State pension could rise to £10k a year after economy boost post-lockdown

In light of fresh data published today, the state pension is due to rise to £10,000-a-year.

It comes as wages are rising by 7.4% with the economy and jobs recovering from the coronavirus pandemic.

But the figures are due to dictate the state pension rise which takes place each year in April.

The average wage is now at its highest because CPI inflation is currently at 2.4%.

And a 7.4% increase would bump up the state pension payment to a little over £10,000-a-year, from the current £9,340.

Meanwhile economic forecasters have warned the wage growth could increase further and hit a high of 8%.



It comes as the economy has seen a boost post-lockdown

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Steve Webb, former pensions minister and a partner at LCP, said: “Average earnings are well above their level a year ago, partly because some furloughed workers are back on full pay and also because some lower paid jobs have been lost altogether.”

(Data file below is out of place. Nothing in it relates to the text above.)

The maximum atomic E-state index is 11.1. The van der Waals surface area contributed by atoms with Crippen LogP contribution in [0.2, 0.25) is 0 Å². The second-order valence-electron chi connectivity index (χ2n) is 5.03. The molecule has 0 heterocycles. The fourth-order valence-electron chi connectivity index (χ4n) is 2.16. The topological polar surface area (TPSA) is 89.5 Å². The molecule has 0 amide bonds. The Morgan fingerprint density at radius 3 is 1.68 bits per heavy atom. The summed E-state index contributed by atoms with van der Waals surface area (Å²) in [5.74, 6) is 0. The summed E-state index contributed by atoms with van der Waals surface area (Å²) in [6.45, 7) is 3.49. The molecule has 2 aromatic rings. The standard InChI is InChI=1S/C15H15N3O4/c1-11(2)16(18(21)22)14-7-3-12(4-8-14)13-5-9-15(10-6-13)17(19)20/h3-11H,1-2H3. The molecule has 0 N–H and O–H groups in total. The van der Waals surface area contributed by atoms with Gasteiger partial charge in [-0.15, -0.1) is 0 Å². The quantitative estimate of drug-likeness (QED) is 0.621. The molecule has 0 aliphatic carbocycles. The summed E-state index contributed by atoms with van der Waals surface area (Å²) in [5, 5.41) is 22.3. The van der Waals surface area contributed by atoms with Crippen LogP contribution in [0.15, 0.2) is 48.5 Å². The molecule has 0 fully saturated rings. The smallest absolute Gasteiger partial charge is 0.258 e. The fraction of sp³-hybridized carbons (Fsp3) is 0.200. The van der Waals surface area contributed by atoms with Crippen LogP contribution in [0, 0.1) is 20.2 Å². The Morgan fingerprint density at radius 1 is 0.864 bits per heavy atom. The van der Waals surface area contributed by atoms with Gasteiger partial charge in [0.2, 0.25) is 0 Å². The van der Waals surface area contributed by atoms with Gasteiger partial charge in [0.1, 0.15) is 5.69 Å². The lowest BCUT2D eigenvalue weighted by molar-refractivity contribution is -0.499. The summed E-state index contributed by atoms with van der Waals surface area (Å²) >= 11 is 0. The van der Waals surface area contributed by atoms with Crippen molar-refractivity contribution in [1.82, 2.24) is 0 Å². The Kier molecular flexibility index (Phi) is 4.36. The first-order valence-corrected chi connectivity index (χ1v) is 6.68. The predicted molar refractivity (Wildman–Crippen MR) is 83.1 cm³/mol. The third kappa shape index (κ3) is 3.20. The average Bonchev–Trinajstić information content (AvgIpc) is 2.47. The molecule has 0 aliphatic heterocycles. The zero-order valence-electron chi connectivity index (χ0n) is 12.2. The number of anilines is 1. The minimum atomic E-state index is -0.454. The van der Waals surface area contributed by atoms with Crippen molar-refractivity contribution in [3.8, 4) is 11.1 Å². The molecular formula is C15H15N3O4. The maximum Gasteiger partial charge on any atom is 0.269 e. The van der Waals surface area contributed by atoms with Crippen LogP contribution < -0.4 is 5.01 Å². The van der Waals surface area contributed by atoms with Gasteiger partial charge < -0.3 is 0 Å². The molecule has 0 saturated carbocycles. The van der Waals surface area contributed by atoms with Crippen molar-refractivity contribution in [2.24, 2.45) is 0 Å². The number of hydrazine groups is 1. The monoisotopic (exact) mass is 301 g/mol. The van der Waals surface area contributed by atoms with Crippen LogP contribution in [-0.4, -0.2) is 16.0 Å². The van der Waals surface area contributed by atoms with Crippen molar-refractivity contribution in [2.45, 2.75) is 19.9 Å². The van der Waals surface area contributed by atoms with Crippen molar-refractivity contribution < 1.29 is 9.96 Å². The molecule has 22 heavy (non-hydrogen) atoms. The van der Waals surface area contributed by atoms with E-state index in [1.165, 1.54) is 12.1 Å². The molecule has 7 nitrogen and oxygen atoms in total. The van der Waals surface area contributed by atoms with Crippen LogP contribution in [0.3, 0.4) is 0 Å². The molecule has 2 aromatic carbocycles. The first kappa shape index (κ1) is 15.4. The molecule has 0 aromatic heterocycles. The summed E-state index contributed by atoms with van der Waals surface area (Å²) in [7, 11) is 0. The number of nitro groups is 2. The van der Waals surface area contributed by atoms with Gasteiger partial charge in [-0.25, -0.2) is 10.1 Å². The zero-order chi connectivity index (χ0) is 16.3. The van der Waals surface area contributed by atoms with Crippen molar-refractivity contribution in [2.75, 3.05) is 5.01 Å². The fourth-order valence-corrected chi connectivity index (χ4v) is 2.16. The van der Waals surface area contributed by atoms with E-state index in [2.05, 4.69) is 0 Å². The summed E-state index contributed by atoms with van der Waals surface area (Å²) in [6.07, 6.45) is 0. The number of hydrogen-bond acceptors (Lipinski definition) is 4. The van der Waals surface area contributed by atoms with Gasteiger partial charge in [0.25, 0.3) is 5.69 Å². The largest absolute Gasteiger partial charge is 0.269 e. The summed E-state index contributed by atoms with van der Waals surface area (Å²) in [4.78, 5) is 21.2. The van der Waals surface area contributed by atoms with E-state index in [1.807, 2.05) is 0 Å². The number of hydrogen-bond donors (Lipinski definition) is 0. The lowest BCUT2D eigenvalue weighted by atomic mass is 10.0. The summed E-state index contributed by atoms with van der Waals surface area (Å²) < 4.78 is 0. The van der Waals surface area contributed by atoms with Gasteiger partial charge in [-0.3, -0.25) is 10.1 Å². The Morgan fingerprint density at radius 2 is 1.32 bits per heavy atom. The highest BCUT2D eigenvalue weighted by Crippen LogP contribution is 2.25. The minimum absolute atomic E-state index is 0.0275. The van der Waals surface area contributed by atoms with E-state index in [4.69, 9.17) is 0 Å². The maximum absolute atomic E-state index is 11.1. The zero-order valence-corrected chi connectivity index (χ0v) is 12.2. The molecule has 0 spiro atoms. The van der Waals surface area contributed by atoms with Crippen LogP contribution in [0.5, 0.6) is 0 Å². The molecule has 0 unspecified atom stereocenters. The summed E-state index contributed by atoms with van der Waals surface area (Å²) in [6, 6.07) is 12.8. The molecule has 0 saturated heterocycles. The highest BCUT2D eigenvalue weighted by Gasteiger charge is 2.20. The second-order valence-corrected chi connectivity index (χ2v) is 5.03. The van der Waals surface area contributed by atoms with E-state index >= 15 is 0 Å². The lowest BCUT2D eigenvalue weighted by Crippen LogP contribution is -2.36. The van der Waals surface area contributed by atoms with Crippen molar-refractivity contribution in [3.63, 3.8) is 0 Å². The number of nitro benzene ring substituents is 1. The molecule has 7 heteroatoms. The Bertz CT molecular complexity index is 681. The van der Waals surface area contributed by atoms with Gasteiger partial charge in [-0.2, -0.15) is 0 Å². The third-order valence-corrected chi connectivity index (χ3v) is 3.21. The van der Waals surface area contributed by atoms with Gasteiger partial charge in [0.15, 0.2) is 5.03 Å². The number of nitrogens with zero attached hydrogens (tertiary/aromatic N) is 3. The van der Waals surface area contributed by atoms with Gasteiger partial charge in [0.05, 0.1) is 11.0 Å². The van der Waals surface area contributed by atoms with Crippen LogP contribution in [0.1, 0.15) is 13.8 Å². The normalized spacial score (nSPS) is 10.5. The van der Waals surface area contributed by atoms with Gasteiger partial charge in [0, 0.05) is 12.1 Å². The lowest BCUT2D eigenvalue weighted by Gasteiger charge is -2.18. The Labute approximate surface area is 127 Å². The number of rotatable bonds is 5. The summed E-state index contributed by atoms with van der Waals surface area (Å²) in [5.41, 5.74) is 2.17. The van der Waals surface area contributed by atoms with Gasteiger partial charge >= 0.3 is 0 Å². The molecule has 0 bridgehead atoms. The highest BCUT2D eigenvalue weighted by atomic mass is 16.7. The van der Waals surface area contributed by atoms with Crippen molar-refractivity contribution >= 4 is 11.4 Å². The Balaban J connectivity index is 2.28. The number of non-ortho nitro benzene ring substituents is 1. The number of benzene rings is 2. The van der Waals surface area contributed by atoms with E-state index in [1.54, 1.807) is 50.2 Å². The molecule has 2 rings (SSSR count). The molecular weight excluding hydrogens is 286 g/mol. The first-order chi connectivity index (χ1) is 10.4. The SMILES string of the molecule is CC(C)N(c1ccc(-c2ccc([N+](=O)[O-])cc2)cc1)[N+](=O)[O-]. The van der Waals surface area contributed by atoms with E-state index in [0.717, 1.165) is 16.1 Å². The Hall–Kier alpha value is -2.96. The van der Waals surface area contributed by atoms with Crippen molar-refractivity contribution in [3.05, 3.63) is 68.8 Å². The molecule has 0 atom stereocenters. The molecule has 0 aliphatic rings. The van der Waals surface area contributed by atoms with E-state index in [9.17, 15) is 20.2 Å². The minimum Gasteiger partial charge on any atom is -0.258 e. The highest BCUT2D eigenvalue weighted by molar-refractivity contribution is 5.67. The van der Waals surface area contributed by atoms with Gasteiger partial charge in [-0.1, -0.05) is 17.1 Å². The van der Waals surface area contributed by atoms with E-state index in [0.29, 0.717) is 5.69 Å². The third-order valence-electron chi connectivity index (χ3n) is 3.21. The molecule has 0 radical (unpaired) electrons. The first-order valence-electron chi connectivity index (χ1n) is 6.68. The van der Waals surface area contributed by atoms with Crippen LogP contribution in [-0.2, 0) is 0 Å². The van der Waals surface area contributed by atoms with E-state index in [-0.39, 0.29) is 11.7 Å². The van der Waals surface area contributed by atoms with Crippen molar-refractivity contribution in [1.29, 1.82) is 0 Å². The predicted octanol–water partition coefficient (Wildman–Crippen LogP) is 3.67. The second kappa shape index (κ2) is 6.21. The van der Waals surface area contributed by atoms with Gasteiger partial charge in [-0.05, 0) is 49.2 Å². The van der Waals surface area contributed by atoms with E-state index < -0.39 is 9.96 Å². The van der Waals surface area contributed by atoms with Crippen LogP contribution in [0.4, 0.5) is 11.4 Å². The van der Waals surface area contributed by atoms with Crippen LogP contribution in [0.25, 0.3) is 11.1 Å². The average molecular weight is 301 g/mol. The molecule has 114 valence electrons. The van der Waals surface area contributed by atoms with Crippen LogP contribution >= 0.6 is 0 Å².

The rate of wage growth is increasing with the economy growing again post-lockdown.

As for the state pension, it also increased by 2.5% for April 2021 using the triple lock formula and rose by 3.9% in 2020 based on wage growth.

Chancellor Rishi Sunak is believed to be considering a change to the triple lock to take into account a year of highly unusual data impacted by the pandemic.

Instead Mr Sunak could opt for a temporary “double lock” and exclude the wage data.

Another option being considered is averaging out the data over two years, but the Conservative Party’s election manifesto pledged to keep the triple lock.

Steve said: “These figures pile pressure on the Chancellor as he will want to stick to his triple lock policy but not pay a huge increase to pensioners, especially at a time when many working age benefits are about to be cut by £20 per week.

“This is ultimately a political judgment for the government, but the most likely option remains to look for a measure of earnings growth which strips out the effect of the pandemic.

“This could save the Chancellor several billion pounds a year while still allowing him to claim he had kept to the ‘spirit’ of the triple lock promise.”

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